Although the philosophical literature on social institutions has been insightful for social scientific studies, the application of its core concepts, such as collective intentionality, to real inst...
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  28. Epistemic and Non-Epistemic Values in Economic Evaluations of Public Health.Alessandra Cenci & M. Azhar Hussain - 2019 - Journal of Economic Methodology 27 (1):66-88.
    We review methods for economic evaluation recently developed in health economics by focusing on the epistemic and non-epistemic values they embody. The emphasis is on insights into valuing health,...
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  29. Beyond ‘Having Reason to Value’: Why We Should Adopt a Procedure-Independent and Value-Neutral Definition of Capabilities.Morten Fibieger Byskov - 2019 - Journal of Economic Methodology 27 (1):18-35.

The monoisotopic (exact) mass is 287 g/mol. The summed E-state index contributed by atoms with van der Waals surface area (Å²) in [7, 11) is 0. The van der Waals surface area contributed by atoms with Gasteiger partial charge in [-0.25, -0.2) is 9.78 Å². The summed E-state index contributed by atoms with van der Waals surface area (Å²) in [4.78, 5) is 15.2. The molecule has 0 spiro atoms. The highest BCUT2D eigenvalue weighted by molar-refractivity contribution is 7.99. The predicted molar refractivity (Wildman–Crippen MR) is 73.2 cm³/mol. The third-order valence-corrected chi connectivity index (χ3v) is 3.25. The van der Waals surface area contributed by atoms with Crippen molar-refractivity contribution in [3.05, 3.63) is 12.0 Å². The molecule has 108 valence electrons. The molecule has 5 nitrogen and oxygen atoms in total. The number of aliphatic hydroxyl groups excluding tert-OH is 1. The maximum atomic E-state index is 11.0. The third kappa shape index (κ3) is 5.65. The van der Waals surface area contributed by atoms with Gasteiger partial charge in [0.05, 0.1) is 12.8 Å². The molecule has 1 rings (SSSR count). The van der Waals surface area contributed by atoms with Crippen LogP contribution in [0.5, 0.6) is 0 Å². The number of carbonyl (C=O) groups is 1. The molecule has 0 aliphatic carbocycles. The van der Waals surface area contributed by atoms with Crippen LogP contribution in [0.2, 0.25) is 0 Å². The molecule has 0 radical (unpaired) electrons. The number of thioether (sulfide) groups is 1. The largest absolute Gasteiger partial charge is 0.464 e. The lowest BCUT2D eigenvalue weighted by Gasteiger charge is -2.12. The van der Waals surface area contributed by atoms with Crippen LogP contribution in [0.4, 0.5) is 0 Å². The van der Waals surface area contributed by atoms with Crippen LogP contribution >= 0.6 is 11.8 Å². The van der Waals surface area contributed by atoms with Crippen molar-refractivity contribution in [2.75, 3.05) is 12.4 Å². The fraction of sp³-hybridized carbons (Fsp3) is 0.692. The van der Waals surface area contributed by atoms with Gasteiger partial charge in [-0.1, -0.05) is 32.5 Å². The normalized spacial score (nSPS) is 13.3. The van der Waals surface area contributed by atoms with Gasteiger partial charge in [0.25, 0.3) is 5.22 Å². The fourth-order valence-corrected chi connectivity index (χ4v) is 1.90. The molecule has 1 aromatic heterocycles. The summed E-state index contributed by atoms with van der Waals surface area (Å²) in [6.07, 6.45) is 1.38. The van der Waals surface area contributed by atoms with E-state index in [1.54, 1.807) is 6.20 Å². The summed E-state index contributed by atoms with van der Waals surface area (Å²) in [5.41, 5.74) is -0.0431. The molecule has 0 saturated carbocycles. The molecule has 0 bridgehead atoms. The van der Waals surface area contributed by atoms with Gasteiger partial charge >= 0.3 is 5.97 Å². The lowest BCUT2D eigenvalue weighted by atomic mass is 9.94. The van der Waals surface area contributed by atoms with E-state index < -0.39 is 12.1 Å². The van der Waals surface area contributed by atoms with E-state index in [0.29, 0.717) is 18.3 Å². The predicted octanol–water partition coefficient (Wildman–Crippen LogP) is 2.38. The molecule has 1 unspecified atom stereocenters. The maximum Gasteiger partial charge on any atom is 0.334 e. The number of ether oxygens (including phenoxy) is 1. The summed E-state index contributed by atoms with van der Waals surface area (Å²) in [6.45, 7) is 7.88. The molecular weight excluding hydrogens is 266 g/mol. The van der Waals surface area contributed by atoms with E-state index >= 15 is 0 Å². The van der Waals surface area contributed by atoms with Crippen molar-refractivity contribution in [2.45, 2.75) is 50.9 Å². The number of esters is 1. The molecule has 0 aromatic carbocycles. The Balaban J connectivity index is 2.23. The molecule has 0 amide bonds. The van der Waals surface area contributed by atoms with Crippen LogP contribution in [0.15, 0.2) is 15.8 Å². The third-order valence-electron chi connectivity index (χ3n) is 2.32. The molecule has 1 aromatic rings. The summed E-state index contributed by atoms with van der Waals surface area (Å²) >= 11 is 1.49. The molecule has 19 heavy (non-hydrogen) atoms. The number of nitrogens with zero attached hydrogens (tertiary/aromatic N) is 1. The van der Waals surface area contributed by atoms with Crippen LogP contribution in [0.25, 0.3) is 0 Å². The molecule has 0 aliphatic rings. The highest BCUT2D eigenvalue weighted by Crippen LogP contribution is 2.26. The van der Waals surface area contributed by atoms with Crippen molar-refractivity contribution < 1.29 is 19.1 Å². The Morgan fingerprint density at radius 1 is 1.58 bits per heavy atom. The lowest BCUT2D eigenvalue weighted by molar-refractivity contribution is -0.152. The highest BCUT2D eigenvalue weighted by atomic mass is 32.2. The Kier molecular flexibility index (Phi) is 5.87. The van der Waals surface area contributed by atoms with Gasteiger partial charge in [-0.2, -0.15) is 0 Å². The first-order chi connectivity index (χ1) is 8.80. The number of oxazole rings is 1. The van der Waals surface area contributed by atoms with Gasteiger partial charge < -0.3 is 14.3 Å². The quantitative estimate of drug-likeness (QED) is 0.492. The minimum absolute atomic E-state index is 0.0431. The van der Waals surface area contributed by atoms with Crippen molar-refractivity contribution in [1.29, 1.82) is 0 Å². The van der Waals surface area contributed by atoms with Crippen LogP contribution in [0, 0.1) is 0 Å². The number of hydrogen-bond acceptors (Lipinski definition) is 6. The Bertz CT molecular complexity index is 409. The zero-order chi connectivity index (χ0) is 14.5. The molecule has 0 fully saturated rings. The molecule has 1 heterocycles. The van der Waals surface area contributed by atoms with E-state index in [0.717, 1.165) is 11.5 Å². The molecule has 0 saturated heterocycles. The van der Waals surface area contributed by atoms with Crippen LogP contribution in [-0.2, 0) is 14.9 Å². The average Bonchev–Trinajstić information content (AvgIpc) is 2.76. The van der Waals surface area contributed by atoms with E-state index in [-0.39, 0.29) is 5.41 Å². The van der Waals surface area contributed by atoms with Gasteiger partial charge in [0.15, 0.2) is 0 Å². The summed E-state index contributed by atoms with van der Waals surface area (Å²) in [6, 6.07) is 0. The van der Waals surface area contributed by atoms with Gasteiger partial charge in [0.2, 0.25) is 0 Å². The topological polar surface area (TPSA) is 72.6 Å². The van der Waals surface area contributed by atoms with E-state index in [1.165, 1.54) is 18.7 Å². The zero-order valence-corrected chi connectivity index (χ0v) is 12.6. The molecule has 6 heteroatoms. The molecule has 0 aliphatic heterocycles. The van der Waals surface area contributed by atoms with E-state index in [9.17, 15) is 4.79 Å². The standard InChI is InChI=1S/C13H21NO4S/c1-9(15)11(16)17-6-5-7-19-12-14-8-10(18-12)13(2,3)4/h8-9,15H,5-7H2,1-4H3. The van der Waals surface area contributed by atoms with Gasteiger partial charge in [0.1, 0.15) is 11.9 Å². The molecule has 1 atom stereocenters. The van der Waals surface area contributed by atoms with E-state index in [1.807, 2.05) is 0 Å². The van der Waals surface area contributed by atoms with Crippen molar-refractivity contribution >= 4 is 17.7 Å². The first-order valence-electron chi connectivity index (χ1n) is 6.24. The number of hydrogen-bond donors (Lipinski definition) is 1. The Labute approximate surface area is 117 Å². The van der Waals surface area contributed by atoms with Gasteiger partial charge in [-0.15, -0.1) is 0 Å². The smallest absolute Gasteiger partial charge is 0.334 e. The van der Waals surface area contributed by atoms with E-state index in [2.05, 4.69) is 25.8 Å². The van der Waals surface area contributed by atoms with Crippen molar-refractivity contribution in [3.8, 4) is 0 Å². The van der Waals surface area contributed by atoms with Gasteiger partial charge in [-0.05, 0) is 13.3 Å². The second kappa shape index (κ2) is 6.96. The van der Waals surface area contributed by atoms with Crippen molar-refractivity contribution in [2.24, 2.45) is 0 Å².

ABSTRACTSen has famously defined the notion of capabilities as the doings and beings that we ‘have reason to value,’ which is still widely regarded within the capability literature as the correct o...
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  30. The Normative Decision Theory in Economics: A Philosophy of Science Perspective. The Case of the Expected Utility Theory.Magdalena Małecka - 2019 - Journal of Economic Methodology 27 (1):36-50.
    This article analyses how normative decision theory is understood by economists. The paradigmatic example of normative decision theory, discussed in the article, is the expected utility theory. It...
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  31. Restoring Constitution: Saving Performativity From Mäki’s Critique.Mickey Peled - 2019 - Journal of Economic Methodology 27 (1):51-65.
    ABSTRACTThis paper aims to solve a fundamental critique of the research project of the performativity of economics. The critique by philosopher Uskali Mäki strikes the concept of performativity in...
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  32. Ladders of Abstraction, Support Factors, and Semantics in the Design of Policies.Menno Rol - 2019 - Journal of Economic Methodology 27 (1):89-92.
    Volume 27, Issue 1, March 2020, Page 89-92.